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Heat Related Illnesses

Heat Related Illnesses

Summer is here, along with the heat and humidity. It’s important to remember that too much time or activity outdoors on these hot summer days can lead to heat illnesses, especially for older adults. Touro Family Medicine Physician, Dr. Meredith Maxwell, is here to explain the what heat related illness you need to look out for this summer

What are the different types of heat related illnesses?

There are three different types of heat related illnesses that vary in severity.

Heat Stress:

Core body temperature stays at 98.6°F. It isn't dangerous unless the symptoms aren't treated.

Signs and symptoms include:

  • Sweating a lot
  • Having painful spasms in your muscles during activity or hours afterward (heat cramps)
  • Developing tiny red bumps on skin and a prickling sensation (prickly heat)
  • Feeling irritable or weak

Treatment: Rest in a cool, shady area. Drink water or a sport drink.

Heat exhaustion:

Core body temperature may rise up to 101°F. It should be treated right away.

Signs and symptoms include:

  • Sweating a lot
  • Cold, moist, pale, or flushed skin
  • Feeling very weak or tired
  • Headache, nausea, loss of appetite
  • Feeling dizzy or giddy
  • Rapid or weak pulse
  • Fainting or near collapse
  • Persistent muscle cramps

Treatment: Rest in a cool, shady area. Lie down with feet above the level of your heart. Remove excess gear and clothing. Drink water or a sport drink. Use cool compresses on the forehead, around the neck, and under armpits. Blow air onto your skin with fans.

In some cases, a medical professional must administer fluids. Go to the emergency department if symptoms don't resolve rapidly. Athletes should recover in about 20 minutes from this type of heat injury.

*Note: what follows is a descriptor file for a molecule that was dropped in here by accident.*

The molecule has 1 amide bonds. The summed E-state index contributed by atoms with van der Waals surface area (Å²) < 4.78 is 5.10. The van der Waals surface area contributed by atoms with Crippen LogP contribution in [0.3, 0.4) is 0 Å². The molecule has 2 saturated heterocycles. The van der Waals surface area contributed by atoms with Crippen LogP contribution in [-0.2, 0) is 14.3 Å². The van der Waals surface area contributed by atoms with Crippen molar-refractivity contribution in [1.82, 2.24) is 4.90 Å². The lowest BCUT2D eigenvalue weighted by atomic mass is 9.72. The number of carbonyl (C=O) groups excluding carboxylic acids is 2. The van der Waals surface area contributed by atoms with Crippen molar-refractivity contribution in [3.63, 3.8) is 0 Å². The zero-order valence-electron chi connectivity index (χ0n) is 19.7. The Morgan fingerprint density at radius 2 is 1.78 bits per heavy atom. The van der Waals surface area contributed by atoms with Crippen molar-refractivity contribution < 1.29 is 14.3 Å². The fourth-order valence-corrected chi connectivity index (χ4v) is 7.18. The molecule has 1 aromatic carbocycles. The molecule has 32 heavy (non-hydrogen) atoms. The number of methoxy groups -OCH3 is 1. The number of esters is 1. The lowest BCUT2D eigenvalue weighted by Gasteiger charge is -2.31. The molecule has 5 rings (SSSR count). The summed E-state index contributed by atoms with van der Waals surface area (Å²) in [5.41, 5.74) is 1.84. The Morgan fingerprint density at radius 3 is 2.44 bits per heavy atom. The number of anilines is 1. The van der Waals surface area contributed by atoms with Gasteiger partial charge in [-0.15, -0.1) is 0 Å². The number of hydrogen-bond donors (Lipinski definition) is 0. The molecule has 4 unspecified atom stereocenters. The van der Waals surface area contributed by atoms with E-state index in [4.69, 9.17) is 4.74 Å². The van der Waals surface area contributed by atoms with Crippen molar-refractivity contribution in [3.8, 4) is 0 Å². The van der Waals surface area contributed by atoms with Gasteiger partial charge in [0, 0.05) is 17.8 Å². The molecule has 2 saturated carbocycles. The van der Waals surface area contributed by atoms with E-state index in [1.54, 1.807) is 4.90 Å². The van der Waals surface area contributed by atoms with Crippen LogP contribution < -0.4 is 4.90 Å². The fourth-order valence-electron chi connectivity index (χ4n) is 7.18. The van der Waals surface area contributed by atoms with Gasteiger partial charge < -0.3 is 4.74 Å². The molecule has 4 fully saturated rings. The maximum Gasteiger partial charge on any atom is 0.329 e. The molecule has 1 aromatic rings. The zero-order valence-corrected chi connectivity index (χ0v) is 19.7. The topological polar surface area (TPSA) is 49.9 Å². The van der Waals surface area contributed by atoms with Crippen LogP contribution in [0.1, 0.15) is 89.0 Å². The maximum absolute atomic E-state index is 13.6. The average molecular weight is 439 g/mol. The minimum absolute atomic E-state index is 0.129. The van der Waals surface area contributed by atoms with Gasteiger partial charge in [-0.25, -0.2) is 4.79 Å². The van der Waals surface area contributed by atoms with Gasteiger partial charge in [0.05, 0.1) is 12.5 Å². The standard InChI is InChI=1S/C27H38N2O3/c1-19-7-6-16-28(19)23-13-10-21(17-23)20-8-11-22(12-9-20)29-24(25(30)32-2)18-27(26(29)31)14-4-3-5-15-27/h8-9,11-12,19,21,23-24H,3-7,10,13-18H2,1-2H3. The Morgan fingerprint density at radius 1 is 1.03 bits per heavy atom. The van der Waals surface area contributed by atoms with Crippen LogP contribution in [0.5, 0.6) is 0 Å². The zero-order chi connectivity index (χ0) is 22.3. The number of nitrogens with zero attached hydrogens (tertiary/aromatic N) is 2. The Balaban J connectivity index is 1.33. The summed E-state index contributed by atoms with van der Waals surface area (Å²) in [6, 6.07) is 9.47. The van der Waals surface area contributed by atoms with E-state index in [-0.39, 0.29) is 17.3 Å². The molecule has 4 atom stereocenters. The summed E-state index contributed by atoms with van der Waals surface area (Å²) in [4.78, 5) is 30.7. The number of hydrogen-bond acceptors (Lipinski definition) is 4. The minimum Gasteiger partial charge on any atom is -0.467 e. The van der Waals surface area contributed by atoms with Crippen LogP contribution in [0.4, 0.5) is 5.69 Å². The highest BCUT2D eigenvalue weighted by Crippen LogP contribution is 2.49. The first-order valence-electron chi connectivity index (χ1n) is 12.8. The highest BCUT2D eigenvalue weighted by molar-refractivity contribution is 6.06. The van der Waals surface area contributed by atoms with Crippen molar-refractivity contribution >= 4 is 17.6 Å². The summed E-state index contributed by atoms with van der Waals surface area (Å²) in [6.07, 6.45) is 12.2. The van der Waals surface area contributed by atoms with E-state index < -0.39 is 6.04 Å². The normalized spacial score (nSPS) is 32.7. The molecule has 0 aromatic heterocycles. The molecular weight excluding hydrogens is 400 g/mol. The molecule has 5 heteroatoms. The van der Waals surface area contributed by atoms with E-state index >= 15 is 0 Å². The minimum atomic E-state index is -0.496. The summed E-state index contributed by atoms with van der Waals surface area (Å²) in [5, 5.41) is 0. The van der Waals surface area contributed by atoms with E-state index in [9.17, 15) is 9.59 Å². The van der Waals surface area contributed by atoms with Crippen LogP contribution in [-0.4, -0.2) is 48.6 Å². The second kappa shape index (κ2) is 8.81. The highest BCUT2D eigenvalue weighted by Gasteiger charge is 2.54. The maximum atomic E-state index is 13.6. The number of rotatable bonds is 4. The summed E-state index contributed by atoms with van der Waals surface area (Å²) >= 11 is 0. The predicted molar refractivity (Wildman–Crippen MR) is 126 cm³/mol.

What are the symptoms of the most severe heat illness- heat stroke?

Heat stroke:

This is a serious, life-threatening medical emergency. Core body temperature can rise to 105°F or more. If not treated right away, heat stroke can lead to permanent brain damage and even death. Signs and symptoms include:

  • Collapse during activity
  • Altered mental state, irrational behavior or not acting like oneself
  • Decreased blood pressure
  • Hot, dry skin that looks red, mottled, or bluish (no sweating)
  • Deep, fast breathing
  • Headache or nausea or vomiting
  • Rapid, weak, or irregular pulse
  • Feeling dizzy, confused, or delirious
  • Fainting
  • Convulsions

Treatment: Someone should call for emergency help right away. Rapid cooling is extremely important. All efforts should be made to start cooling the person down immediately before help arrives.

While waiting for emergency help, the affected person should: Rest in a cool, shady area. Have clothing soaked with cool water. Or, remove outer clothing and be wrapped with a sheet soaked in cool water. Place the person in water in a tub or children's swimming pool if available. Use ice packs and ice water if feasible. Be blown with fans.

Drink water or a sport drink. Do not try to give a drink to someone who is unconscious, seizing, or delirious.

What can people do to prevent heat illnesses?

Rethink your habits during the summertime.

  • Wear loose clothing made of lightweight materials in light colors.
  • Opt for smaller, more frequent meals that don’t require using your stove or oven.
  • Drink plenty of water and avoid alcohol and drinks with caffeine or a lot of sugar.
  • If you take water pills or must limit your fluids, ask your healthcare provider how much you should drink during hot weather.

Schedule outdoor activities for the morning or evening and pick a spot that provides shade. If temperatures climb too high, do something indoors.

If you or someone you know needs a primary care provider, you can visit touro.com/findadoc or call 504.897.7777